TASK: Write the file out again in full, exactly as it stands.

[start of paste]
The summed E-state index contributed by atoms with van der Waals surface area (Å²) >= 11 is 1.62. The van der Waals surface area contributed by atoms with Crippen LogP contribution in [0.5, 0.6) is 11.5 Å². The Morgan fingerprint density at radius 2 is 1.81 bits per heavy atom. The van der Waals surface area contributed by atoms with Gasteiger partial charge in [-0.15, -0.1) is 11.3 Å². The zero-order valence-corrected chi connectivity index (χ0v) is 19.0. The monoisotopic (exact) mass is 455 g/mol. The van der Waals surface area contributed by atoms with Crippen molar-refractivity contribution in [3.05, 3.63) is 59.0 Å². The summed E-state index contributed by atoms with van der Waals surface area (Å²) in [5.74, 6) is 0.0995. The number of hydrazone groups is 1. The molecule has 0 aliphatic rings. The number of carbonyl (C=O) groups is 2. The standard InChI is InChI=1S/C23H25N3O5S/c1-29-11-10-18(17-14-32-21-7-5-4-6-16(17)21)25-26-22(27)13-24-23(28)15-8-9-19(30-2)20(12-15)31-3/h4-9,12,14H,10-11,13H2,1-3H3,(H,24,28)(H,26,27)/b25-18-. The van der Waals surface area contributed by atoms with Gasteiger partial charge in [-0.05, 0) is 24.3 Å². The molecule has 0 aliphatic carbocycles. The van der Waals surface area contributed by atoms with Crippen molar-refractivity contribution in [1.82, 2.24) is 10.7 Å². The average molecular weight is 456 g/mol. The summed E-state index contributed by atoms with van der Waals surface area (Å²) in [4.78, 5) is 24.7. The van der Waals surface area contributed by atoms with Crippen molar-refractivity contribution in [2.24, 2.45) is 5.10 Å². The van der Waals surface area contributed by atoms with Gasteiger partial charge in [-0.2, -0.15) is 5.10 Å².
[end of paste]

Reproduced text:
The summed E-state index contributed by atoms with van der Waals surface area (Å²) >= 11 is 1.62. The van der Waals surface area contributed by atoms with Crippen LogP contribution in [0.5, 0.6) is 11.5 Å². The Morgan fingerprint density at radius 2 is 1.81 bits per heavy atom. The van der Waals surface area contributed by atoms with Gasteiger partial charge in [-0.15, -0.1) is 11.3 Å². The zero-order valence-corrected chi connectivity index (χ0v) is 19.0. The monoisotopic (exact) mass is 455 g/mol. The van der Waals surface area contributed by atoms with Crippen molar-refractivity contribution in [3.05, 3.63) is 59.0 Å². The summed E-state index contributed by atoms with van der Waals surface area (Å²) in [5.74, 6) is 0.0995. The number of hydrazone groups is 1. The molecule has 0 aliphatic rings. The number of carbonyl (C=O) groups is 2. The standard InChI is InChI=1S/C23H25N3O5S/c1-29-11-10-18(17-14-32-21-7-5-4-6-16(17)21)25-26-22(27)13-24-23(28)15-8-9-19(30-2)20(12-15)31-3/h4-9,12,14H,10-11,13H2,1-3H3,(H,24,28)(H,26,27)/b25-18-. The van der Waals surface area contributed by atoms with Gasteiger partial charge in [-0.05, 0) is 24.3 Å². The molecule has 0 aliphatic carbocycles. The van der Waals surface area contributed by atoms with Crippen molar-refractivity contribution in [1.82, 2.24) is 10.7 Å². The average molecular weight is 456 g/mol. The summed E-state index contributed by atoms with van der Waals surface area (Å²) in [4.78, 5) is 24.7. The van der Waals surface area contributed by atoms with Crippen molar-refractivity contribution in [2.24, 2.45) is 5.10 Å². The van der Waals surface area contributed by atoms with Gasteiger partial charge in [-0.2, -0.15) is 5.10 Å².